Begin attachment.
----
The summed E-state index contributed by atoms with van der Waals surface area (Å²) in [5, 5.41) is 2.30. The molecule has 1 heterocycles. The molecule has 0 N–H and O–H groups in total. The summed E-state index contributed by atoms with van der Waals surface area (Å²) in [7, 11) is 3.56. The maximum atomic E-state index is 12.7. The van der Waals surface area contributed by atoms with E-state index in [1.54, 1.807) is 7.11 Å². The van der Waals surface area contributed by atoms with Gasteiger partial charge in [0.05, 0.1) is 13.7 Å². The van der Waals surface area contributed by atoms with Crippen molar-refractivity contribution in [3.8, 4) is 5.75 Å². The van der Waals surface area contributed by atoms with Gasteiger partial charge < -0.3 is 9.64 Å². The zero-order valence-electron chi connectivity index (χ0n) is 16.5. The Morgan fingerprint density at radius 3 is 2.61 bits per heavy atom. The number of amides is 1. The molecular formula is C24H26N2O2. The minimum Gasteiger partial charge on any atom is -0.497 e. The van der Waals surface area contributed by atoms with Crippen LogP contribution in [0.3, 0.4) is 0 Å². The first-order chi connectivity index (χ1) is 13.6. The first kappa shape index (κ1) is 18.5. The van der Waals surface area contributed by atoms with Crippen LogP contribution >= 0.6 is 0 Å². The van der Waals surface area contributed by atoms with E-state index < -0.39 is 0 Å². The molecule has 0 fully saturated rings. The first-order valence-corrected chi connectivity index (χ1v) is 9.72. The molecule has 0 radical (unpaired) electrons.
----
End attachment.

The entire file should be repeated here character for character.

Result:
The summed E-state index contributed by atoms with van der Waals surface area (Å²) in [5, 5.41) is 2.30. The molecule has 1 heterocycles. The molecule has 0 N–H and O–H groups in total. The summed E-state index contributed by atoms with van der Waals surface area (Å²) in [7, 11) is 3.56. The maximum atomic E-state index is 12.7. The van der Waals surface area contributed by atoms with E-state index in [1.54, 1.807) is 7.11 Å². The van der Waals surface area contributed by atoms with Gasteiger partial charge in [0.05, 0.1) is 13.7 Å². The van der Waals surface area contributed by atoms with Crippen molar-refractivity contribution in [3.8, 4) is 5.75 Å². The van der Waals surface area contributed by atoms with Gasteiger partial charge < -0.3 is 9.64 Å². The zero-order valence-electron chi connectivity index (χ0n) is 16.5. The Morgan fingerprint density at radius 3 is 2.61 bits per heavy atom. The number of amides is 1. The molecular formula is C24H26N2O2. The minimum Gasteiger partial charge on any atom is -0.497 e. The van der Waals surface area contributed by atoms with Crippen LogP contribution in [0.3, 0.4) is 0 Å². The first-order chi connectivity index (χ1) is 13.6. The first kappa shape index (κ1) is 18.5. The van der Waals surface area contributed by atoms with Crippen LogP contribution >= 0.6 is 0 Å². The van der Waals surface area contributed by atoms with E-state index < -0.39 is 0 Å². The molecule has 0 fully saturated rings. The first-order valence-corrected chi connectivity index (χ1v) is 9.72. The molecule has 0 radical (unpaired) electrons.